Prospects for Hybrid Breeding in Winter Triticale
- G. Oettlera,
- S. H. Tamsa,
- H. F. Utzb,
- E. Bauera and
- A. E. Melchinger *b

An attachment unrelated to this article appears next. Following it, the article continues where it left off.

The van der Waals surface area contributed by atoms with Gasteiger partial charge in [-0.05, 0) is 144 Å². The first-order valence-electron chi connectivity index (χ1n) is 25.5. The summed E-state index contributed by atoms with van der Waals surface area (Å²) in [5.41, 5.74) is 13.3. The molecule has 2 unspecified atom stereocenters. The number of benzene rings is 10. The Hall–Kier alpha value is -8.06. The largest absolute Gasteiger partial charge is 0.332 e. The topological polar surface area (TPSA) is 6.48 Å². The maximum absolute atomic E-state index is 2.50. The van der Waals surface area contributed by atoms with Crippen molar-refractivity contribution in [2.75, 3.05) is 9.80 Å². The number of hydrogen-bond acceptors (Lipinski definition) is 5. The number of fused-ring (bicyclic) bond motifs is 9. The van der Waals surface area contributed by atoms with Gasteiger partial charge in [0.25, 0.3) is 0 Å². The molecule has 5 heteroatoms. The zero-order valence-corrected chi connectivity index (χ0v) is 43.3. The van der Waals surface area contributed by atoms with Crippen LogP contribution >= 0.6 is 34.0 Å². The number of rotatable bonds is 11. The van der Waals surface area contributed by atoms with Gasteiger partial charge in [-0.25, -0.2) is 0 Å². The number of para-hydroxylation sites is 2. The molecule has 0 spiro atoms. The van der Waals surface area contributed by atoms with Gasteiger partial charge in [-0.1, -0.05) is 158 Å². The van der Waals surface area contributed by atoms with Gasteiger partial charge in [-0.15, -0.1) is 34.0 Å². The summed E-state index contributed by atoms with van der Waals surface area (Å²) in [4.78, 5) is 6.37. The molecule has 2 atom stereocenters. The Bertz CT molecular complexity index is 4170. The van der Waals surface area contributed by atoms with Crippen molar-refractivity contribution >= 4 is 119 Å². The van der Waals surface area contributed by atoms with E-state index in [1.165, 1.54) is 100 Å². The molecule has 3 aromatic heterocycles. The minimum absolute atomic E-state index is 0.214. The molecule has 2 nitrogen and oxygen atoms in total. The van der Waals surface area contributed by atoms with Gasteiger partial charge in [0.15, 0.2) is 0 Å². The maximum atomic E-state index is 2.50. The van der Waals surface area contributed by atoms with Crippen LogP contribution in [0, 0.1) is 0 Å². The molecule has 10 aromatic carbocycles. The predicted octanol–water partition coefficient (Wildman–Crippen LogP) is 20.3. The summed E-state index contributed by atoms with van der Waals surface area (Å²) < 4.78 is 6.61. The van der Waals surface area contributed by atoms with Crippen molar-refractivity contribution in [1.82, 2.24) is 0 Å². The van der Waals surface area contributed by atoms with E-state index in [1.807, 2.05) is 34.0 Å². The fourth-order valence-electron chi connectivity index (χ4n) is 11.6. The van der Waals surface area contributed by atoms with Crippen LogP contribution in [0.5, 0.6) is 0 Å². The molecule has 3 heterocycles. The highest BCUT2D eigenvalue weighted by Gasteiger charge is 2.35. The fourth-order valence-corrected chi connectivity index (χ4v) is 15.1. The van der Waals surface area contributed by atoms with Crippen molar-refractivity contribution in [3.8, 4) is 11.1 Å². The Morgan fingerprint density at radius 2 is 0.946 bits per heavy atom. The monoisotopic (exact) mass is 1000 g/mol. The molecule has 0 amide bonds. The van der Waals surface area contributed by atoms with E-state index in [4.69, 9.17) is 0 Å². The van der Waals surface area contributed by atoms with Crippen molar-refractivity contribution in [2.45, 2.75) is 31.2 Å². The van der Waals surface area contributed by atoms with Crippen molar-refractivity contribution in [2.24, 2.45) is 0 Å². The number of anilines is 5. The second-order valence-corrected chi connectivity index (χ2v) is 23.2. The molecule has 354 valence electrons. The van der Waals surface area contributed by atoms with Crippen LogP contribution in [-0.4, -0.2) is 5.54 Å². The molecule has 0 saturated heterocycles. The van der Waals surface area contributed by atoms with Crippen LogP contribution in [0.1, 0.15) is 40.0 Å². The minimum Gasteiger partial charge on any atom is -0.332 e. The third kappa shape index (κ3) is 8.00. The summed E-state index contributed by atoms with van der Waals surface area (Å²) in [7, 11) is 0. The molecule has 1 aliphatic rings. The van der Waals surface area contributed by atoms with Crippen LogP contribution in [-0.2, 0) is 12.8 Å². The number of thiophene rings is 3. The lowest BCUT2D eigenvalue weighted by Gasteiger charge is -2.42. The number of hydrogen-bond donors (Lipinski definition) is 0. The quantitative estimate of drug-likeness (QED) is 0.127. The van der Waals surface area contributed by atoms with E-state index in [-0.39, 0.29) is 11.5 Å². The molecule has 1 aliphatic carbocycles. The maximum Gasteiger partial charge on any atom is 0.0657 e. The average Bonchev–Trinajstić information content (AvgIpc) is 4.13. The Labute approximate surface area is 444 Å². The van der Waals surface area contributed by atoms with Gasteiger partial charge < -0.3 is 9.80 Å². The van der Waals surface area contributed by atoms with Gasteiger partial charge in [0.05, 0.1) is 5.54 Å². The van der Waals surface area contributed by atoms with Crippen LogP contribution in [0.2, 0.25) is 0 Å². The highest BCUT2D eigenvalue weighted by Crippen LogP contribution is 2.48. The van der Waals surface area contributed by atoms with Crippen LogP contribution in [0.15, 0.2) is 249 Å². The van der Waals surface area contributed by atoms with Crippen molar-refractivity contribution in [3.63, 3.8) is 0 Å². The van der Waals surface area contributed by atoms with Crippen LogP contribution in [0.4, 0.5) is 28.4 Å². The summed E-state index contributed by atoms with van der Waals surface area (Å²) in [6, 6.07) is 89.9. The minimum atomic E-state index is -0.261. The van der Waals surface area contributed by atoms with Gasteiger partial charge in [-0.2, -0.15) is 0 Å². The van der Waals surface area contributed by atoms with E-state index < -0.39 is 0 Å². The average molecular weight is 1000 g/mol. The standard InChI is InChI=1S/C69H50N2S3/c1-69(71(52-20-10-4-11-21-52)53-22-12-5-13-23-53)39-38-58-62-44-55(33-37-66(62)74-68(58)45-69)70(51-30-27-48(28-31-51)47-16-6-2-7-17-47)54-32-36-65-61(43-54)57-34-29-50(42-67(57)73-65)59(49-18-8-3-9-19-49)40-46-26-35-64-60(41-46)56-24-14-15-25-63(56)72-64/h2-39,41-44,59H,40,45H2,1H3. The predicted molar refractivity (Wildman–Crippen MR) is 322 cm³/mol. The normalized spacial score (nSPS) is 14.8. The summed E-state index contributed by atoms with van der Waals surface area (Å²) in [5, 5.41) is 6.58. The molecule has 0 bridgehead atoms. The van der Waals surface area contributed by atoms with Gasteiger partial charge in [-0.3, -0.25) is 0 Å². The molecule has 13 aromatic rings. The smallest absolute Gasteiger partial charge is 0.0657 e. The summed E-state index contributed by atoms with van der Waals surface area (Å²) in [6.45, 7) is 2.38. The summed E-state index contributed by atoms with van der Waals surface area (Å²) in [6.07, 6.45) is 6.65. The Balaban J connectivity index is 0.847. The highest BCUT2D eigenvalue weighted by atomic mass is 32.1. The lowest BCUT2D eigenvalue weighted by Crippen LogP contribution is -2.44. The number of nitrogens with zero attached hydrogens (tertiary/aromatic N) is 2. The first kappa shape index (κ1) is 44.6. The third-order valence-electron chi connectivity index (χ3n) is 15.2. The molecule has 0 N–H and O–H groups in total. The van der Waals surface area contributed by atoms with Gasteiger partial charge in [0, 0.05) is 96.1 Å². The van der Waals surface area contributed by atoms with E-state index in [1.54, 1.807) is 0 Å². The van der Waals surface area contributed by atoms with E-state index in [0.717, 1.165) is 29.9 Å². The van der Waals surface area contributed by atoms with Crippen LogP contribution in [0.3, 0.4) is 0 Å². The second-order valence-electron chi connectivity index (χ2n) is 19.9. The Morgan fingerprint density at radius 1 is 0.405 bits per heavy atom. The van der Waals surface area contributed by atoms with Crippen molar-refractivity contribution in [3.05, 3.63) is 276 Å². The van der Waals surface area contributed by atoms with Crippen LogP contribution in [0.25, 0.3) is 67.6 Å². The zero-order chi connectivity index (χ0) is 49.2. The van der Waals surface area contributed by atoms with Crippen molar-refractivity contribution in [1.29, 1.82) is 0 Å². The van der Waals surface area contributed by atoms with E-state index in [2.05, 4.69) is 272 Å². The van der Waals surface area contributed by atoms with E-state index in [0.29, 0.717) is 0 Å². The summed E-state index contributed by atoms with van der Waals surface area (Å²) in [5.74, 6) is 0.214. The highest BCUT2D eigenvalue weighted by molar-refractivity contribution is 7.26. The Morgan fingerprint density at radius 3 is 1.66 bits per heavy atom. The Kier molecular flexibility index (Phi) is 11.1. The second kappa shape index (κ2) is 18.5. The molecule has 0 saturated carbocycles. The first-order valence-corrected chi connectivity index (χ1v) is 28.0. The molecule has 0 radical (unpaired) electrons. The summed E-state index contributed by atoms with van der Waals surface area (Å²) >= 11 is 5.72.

Triticale (×Triticosecale Wittmack) (genomes AABBRR, 2n = 6x = 42) hybrid breeding and heterosis have received increased attention in recent years, but a comprehensive study is lacking. We investigated (i) the level of heterosis, (ii) the relative importance of general combining ability (GCA) vs. specific combining ability (SCA), (iii) correlations between GCA and line per se performance, (iv) trait correlations in parents and hybrids, and (v) prospects for hybrid breeding. Two hundred nine F1 hybrids of winter triticale, produced by a chemical hybridizing agent, together with their 57 female parents and five tester (male) lines were evaluated in six environments in Germany during the season 2001–2002. Midparent heterosis for grain yield averaged 10.3% and varied from –11.4 to 22.4%, whereas better-parent heterosis averaged 5.0% and varied from –16.8 to 17.4%. Midparent heterosis was also positive for 1000-kernel weight, number of kernels per spike, test weight, and plant height but negative for number of spikes per square meter, falling number, and protein concentration. GCA variance σ̂ 2 GCA was more important than SCA variance σ̂ 2 SCA for all traits except grain yield and protein concentration. For most traits, GCA × location and SCA × location interaction variances were small relative to σ̂ 2 GCA and σ̂ 2 SCA, respectively. Genetic correlations between midparent and hybrid performance and between GCA effects and line per se performance showed similar trends, being moderate for grain yield and protein concentration and higher for the other traits. We concluded that grain yield heterosis in winter triticale crosses from parents in the current European germplasm pool is adequate to justify continuing research on hybrid breeding. By selecting parents for combining ability and establishing genetically diverse heterotic groups, a midparent grain yield heterosis of 20% could presumably be surpassed. Further information is needed on F1 seed production and the cytoplasmic male sterility system.Please view the pdf by using the Full Text (PDF) link under 'View' to the left.
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